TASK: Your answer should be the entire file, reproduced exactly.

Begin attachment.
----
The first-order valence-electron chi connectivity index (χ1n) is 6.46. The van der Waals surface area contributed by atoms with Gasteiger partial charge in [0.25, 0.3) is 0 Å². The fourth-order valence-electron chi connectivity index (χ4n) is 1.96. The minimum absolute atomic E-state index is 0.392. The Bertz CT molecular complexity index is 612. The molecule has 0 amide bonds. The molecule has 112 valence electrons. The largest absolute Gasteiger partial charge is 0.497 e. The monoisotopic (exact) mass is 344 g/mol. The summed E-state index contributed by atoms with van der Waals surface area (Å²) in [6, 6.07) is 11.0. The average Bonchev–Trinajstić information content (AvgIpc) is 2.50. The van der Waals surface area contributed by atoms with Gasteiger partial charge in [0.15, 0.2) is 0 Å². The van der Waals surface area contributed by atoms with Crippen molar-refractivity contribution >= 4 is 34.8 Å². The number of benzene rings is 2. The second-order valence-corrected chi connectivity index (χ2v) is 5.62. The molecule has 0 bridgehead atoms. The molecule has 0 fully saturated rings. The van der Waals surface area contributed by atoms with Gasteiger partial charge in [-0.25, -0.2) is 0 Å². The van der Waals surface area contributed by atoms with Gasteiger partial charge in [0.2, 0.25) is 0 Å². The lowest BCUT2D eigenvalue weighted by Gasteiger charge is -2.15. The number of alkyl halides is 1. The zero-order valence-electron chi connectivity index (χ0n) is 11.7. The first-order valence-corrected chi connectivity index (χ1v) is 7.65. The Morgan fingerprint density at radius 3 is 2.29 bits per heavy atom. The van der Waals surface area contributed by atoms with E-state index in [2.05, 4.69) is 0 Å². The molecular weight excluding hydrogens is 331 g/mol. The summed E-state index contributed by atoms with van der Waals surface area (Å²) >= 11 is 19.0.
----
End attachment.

The first-order valence-electron chi connectivity index (χ1n) is 6.46. The van der Waals surface area contributed by atoms with Gasteiger partial charge in [0.25, 0.3) is 0 Å². The fourth-order valence-electron chi connectivity index (χ4n) is 1.96. The minimum absolute atomic E-state index is 0.392. The Bertz CT molecular complexity index is 612. The molecule has 0 amide bonds. The molecule has 112 valence electrons. The largest absolute Gasteiger partial charge is 0.497 e. The monoisotopic (exact) mass is 344 g/mol. The summed E-state index contributed by atoms with van der Waals surface area (Å²) in [6, 6.07) is 11.0. The average Bonchev–Trinajstić information content (AvgIpc) is 2.50. The van der Waals surface area contributed by atoms with Gasteiger partial charge in [0.15, 0.2) is 0 Å². The van der Waals surface area contributed by atoms with Crippen molar-refractivity contribution >= 4 is 34.8 Å². The number of benzene rings is 2. The second-order valence-corrected chi connectivity index (χ2v) is 5.62. The molecule has 0 bridgehead atoms. The molecule has 0 fully saturated rings. The van der Waals surface area contributed by atoms with Gasteiger partial charge in [-0.25, -0.2) is 0 Å². The van der Waals surface area contributed by atoms with Gasteiger partial charge in [0.2, 0.25) is 0 Å². The lowest BCUT2D eigenvalue weighted by Gasteiger charge is -2.15. The number of alkyl halides is 1. The zero-order valence-electron chi connectivity index (χ0n) is 11.7. The first-order valence-corrected chi connectivity index (χ1v) is 7.65. The Morgan fingerprint density at radius 3 is 2.29 bits per heavy atom. The van der Waals surface area contributed by atoms with E-state index in [2.05, 4.69) is 0 Å². The molecular weight excluding hydrogens is 331 g/mol. The summed E-state index contributed by atoms with van der Waals surface area (Å²) >= 11 is 19.0.